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Alan Cooper reviews soundfestival 2017: CRÉATIONS SANS FRONTIÈRES

CRÉATIONS SANS FRONTIÈRES

A COLLABORATIVE PROJECT BETWEEN THE SOUND FESTIVAL, ABERDEEN AND MUSIQUES DÉMESURÉES, CLERMONT-FERRAND, FRANCE.

JULIET FRASER: Voice
MAXIME ECHARDOUR: Percussion
MARION BARBIER: Flutes
JONATHAN KIGHTLEY: Viola
ALEXANDRE PERONNY: Cello
LESLEY WILSON: Bassoon

THE ANATOMY ROOMS, ABERDEEN

Saturday 11th November, 2107

The first piece in this collaborative project between SOUND and Musiques Démesurées was a new commission by the two festivals from the French composer Stéphane Magnin entitled ‘Hell is empty’. The programme note described it as a mini musical drama of five songs for soprano, percussion, flute, bassoon and cello based on an original text by the French writer Pierre Senges. The words were in both French and English, the title itself coming from a line in Shakespeare’s The Tempest – “Hell is empty, and all the devils are here”. The theme of death was paramount as expressed in the words of Motorhead’s song, “Killed by Death”.

The percussion writing was particularly colourful including an air whip with an almost subliminal sound as well as cymbals and other percussion specialities gently scraped with the sides of sticks. There were water glasses made to sing too and the percussion could be quite soft or in some cases hard driven. The words from the texts came through in a somewhat disjointed manner like cadavre for instance. Juliet Fraser’s vocalisations, I use that word rather than singing because what she delivered went far beyond mere singing. Sometimes her sounds like panting for instance were picked up and amplified by other members of the ensemble and often her unusual vocal utterances were mirrored by members of the instrumental ensemble. The overall result was immensly varied and astonishingly expressive. I was drawn irresistibly into the performance, and found it to be an endless source of fascination with its amazingly generous sound palette. Like most of the other pieces in the programme it was a great piece to watch as well as to hear. Every detail was a surprise and an eye opener. Stéphane Magnin was in the audience to enjoy the relish with which his work was received.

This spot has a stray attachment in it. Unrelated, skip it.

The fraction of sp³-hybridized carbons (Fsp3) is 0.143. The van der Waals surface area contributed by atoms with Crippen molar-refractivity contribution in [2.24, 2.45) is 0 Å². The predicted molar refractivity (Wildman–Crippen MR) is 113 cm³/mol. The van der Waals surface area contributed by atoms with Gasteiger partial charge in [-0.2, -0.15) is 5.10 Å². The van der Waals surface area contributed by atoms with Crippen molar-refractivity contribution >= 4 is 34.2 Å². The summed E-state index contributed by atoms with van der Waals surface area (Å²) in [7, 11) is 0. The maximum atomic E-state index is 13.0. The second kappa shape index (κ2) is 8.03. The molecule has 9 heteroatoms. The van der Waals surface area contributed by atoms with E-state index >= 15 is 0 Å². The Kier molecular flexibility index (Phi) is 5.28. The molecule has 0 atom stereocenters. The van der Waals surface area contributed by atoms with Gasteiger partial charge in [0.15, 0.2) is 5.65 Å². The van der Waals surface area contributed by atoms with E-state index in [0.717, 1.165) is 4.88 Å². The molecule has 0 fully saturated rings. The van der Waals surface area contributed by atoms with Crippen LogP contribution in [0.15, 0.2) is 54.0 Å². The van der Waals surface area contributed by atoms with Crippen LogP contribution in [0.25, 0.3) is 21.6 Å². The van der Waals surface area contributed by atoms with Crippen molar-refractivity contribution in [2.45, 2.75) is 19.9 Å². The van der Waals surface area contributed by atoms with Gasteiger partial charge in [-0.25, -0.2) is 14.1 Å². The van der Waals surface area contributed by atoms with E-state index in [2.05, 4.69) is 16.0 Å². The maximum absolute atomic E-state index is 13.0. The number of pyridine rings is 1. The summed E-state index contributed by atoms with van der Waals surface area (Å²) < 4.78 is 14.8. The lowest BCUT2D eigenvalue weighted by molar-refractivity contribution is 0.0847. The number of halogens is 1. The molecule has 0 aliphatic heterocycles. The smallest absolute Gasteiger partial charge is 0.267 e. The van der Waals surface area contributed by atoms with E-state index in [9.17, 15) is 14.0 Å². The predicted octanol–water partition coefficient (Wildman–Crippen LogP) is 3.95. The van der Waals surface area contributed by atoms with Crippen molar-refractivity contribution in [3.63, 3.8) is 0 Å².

Tresse for bass flute and zarb by Frédéric Pattar was the second piece in the programme performed by the duo of flautist Marion Barbier playing bass flute and percussionist Maxime Echardour playing the zarb. Do you know what a zarb is? No, I didn’t either, but I do now. It is a goblet drum from Persia. It looks like a goblet or perhaps a giant eggcup. Marion played only a few notes on her flute, the rest of the time she used her instrument as another percussion instrument with breath pops and clicks of the keys. This was a delightfully intimate performance with the two players working in perfect tandem. The piece  had a text too but the programme note suggested something that I sensed in all the pieces in this concert. “The reading of the texts (shared between the two performers) generates rhythms and musical figures. Music and text are tangled up, so that the words do not purely carry meaning”.

Monomanies (selection) by the Greek born composer Georges Aperghis was a solo performance by Juliet Fraser. Here again the sheer musicality of the sounds of the words was what mattered. Full of swoops and trills it was a colourful and thoroughly engaging vocal performance.
The next two pieces by the Australian born composer Matthew Shlomowitz now resident in London had most unusual titles. They were performed by Juliet Fraser and percussionist Maxime Echardour, Letter Piece #4 ‘Adams, Blackburn, Camomile, Djibouti & Eurohound’ followed by Letter Piece #5 ‘Northern Cities’. Yes, and they were also the most astonishingly unusual pieces in the programme. I have already said that being able to see the performances of all these works added so much to their performances but with Shlomowitz’s pieces this was an absolute essential. In the first piece, much of Juliet Fraser’s performance consisted of just silent gestures, pointing and beckoning for instance. Later on panting sounds were paramount. In the second piece Juliet began with wolf whistles. There were toy instruments including colourful little bells. The words of northern cities were split up and vocalised. I think the composer meant his pieces to be great fun – and so indeed they were – bursting with entertainment.

The final work in the programme was a fascinating setting of a poem by Andrew Marvell for soprano and full instrumental ensemble. It was composed by John de Simone whose organ composition we heard earlier on in the festival. After all the fun and frolics we heard earlier on in the concert this was almost conventional. And yet, there were things about it that made it equally unusual. Juliet’s singing of the text smooth and sinuous made so much more of the music and its melodic flow than of the words although those did come through. The instrumental backing was happy and jolly sounding. Tuned percussion, piccolo and at one point Maxime Echardour even played a cassotto. I used to sell those but I had not seen one for years. I did not know you could still get them. The rhythms delivered by the instrumental accompaniments were jaunty almost jazzy at times and a constant source of delight. I really liked this piece.

This was a great concert - sound at its most fascinating and engaging on its final day – but there was even more excitement to come. See my final review!

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